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Top 10 differences between Scheme and Arc
17 points by kens 4388 days ago | 42 comments
I'm trying to summarize the differences between Scheme and Arc. I've come up with the following:

* Most functions have different names in Arc, and Arc provides a different set of functions.

* Arc provides the [ _ ] syntax.

* Arc's macro system is entirely different from Scheme's.

* Tables, strings, and lists can be treated as functions in Arc.

* Arc uses t and nil for true and false, rather than #t and #f

* Arc lists are terminated with nil, rather than '(). As a consequence, the empty list is false in Arc, rather than true in Scheme.

* Arc provides a user-defined type system through annotate. Types are exposed more directly in Arc through isa, type, and coerce.

* Arc supports special syntax with :, ~, !, and .

Any others? Errors?

7 points by drcode 4388 days ago | link

destructuring is available "for free" all commands that handle parameter lists (def, fn, rfn, afn, let, with, withs)

Arc is designed to minimize the equation (library functions count)*(end user code size)

list manipulation functions can handle strings as well (still incompletely supported)

structure support with deftem


8 points by cadaver 4388 days ago | link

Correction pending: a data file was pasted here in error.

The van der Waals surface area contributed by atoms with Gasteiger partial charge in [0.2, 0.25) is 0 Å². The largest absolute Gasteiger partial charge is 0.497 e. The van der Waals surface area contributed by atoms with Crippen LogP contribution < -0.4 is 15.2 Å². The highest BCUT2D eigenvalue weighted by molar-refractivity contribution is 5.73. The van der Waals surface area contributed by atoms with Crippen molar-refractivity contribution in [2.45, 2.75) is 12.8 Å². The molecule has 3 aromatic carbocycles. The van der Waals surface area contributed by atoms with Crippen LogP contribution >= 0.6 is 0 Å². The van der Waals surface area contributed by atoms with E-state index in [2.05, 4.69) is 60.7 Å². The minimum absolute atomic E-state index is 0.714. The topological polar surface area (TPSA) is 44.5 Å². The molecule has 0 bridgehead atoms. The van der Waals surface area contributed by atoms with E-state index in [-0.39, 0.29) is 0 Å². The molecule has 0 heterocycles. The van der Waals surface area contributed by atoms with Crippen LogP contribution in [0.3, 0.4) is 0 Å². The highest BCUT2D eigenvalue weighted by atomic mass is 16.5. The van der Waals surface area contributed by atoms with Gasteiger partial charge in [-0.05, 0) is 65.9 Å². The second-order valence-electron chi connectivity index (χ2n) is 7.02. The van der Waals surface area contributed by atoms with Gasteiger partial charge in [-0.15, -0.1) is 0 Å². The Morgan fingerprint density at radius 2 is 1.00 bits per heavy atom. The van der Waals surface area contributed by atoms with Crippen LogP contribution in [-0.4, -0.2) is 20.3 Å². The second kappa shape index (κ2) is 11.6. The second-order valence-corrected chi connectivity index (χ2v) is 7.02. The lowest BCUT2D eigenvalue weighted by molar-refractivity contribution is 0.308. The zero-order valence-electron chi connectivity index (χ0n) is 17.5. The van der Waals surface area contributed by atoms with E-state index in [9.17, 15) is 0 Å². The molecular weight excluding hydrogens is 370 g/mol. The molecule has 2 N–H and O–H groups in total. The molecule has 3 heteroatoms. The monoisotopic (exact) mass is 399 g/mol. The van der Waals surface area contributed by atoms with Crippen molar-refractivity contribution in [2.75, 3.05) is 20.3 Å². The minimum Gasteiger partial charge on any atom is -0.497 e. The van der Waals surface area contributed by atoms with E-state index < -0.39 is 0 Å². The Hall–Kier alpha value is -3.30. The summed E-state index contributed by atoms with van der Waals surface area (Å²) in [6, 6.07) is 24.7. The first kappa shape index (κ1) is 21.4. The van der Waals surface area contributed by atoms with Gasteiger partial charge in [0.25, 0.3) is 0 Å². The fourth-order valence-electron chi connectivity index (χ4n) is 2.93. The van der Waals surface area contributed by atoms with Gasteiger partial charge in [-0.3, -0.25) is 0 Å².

Scheme uses the convention to place ? and ! at the end of the names for predicate and setter procedures respectively. Arc has no comparable convention.

  Scheme:   Arc:
  pair?     acons
  number?   number
  set!      set
  set-car!  scar


6 points by kens 4388 days ago | link

A convention such as this (or Common Lisp's trailing p for predicates) seems like a good thing to me. Does Arc avoid it because it "costs" an extra character?


2 points by tokipin 4388 days ago | link

my guess is it avoids it because it's ugly. i may be in the minority for thinking that's a good reason


5 points by byronsalty 4387 days ago | link

Well I don't think it's ugly, but ugliness aside it's very descriptive in one char. I'd personally like to see this convention carried over. Ruby uses the same convention so it's not just Scheme.

If this was intentionally left out my guess would be that PG was trying to save those chars for something meaningful to the compiler (syntax) not for aesthetics.


1 point by are 4386 days ago | link

It should be possible to detect, at define-time, whether a function/macro has side-effects (see the ideas for a conservative purity analyzer in

So if the function/macro has side-effects, def/mac could e.g. also assign it to a second symbol with "!" appended.

'?' could also be done similarly, but would be more difficult. Here is a start: